|University of Central Florida, Department of Electrical & Computer Engineering|
| 10:30 am in MSB 318 |
| Networks are everywhere and serve as the backbone for information flow, diseases, social contact etc. Given their primal nature, insight into controlling dynamical processes over networks is an important problem. Since control resources are typically limited, the problem of optimally allocating control resources to control or influence the epidemic process becomes of interest. Existing literature on this problem considered homogeneous networks, limited the discussion to undirected networks, and largely proposed network centrality-based allocation strategies. In practice, networks are directed and comprise heterogeneous nodes.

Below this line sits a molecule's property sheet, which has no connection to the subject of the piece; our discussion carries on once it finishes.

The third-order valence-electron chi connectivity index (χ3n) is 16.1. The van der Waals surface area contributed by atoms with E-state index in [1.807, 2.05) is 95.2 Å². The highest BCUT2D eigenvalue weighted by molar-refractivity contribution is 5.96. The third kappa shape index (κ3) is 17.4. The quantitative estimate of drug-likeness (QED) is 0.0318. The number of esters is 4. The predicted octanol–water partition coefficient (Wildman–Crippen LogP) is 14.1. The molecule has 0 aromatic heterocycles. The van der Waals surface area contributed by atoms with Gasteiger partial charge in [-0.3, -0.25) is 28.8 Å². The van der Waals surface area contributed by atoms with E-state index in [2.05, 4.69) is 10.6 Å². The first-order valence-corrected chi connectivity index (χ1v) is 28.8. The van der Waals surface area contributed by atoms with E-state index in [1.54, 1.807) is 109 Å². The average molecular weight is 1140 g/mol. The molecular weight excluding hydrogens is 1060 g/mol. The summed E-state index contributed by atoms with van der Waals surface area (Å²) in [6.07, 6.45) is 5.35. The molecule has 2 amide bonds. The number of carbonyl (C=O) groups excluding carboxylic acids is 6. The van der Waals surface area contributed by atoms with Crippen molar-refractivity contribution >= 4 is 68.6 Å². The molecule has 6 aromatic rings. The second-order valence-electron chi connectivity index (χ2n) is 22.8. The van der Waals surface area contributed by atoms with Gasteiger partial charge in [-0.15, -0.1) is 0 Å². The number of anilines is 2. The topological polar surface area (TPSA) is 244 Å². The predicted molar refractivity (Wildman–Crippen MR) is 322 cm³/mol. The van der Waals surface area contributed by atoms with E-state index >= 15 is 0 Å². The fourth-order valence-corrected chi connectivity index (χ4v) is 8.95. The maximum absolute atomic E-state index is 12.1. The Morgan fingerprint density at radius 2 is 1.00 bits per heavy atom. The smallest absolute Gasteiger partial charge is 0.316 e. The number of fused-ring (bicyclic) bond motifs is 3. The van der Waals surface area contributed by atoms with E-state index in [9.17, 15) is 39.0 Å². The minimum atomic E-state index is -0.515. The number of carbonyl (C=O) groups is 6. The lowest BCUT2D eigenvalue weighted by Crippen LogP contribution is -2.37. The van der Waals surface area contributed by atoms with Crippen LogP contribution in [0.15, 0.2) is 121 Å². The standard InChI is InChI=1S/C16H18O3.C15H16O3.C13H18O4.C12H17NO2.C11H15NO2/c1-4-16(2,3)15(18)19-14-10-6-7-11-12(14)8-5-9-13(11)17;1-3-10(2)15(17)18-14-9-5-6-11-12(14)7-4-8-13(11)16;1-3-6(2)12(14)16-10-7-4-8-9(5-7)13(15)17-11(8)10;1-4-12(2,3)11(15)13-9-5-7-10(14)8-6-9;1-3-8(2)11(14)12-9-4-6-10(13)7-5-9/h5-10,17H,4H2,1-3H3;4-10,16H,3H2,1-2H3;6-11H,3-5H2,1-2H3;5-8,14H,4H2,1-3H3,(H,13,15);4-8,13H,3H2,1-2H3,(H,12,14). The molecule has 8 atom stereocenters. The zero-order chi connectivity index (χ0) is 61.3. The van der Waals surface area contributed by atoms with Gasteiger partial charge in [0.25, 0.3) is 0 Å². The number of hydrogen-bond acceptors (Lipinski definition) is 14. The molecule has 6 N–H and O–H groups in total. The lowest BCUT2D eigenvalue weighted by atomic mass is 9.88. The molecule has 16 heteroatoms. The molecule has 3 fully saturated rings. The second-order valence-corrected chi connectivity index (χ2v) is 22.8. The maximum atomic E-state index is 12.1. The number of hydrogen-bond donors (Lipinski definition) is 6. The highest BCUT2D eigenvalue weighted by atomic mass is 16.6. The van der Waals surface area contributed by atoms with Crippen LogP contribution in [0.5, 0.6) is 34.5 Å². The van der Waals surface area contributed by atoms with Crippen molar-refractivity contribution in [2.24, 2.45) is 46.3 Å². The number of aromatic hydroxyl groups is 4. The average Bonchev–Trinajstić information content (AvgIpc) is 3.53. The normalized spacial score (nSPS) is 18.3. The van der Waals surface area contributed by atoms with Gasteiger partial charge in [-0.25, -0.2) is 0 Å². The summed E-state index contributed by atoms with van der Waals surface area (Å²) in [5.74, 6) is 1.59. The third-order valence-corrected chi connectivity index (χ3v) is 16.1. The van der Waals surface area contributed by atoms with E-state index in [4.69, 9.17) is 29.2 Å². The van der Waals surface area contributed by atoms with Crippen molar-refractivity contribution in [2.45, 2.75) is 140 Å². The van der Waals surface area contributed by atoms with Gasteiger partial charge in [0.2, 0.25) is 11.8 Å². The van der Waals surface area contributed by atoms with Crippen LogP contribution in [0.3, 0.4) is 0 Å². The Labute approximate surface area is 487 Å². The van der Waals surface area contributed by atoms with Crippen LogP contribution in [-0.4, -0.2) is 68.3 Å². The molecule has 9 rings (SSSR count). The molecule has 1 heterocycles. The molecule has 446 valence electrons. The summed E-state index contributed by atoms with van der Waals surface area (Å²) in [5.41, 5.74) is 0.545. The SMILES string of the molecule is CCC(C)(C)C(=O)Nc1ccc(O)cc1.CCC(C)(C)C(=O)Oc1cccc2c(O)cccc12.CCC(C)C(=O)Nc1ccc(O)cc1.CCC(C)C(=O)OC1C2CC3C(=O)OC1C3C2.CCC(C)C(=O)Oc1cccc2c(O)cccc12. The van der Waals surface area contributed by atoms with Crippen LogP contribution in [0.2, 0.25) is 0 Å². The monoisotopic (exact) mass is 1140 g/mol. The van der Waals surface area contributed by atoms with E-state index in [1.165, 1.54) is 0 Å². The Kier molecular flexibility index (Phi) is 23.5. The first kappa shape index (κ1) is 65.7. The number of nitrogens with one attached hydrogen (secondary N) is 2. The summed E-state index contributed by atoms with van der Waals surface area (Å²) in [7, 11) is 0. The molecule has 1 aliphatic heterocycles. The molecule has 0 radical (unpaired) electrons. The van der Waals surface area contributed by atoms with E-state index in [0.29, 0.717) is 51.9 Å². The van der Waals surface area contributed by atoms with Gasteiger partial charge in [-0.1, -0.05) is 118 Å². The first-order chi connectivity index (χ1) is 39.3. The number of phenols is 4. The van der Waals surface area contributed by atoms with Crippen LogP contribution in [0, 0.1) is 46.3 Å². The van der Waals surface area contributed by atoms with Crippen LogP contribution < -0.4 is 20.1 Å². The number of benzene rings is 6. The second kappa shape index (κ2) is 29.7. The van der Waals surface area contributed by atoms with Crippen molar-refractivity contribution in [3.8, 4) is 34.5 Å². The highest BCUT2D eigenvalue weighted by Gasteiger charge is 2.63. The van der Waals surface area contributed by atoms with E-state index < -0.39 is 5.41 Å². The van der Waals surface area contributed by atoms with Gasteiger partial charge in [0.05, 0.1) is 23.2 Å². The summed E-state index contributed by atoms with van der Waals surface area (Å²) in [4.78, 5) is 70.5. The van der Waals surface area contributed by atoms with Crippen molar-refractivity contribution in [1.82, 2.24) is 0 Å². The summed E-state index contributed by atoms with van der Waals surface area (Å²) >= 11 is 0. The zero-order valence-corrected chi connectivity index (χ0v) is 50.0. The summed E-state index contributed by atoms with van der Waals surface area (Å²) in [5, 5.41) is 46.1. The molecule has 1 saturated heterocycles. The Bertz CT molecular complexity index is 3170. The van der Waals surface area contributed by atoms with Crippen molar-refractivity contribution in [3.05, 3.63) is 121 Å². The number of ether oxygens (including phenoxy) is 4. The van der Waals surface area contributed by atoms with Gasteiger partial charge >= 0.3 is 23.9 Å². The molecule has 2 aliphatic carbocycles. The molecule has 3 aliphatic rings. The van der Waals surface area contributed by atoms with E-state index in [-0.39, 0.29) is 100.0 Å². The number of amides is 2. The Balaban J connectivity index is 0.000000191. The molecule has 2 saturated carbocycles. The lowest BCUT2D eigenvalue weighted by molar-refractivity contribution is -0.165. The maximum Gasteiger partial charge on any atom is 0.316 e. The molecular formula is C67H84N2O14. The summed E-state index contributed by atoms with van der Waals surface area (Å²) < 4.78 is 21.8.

In this talk, I will present an epidemic spread model and consider the problem of minimum-cost allocation of resources to control the spread of an epidemic process on weighted, directed networks comprising heterogeneous nodes. The epidemic control problem is formulated as a Geometric Program (GP), for which we derive a convex characterization, that achieves an optimal solution. The talk will also include illustrations of results from our GP-based convex framework on real networks, as well as a comparison of our solution with network centrality-based strategies previously proposed in the literature.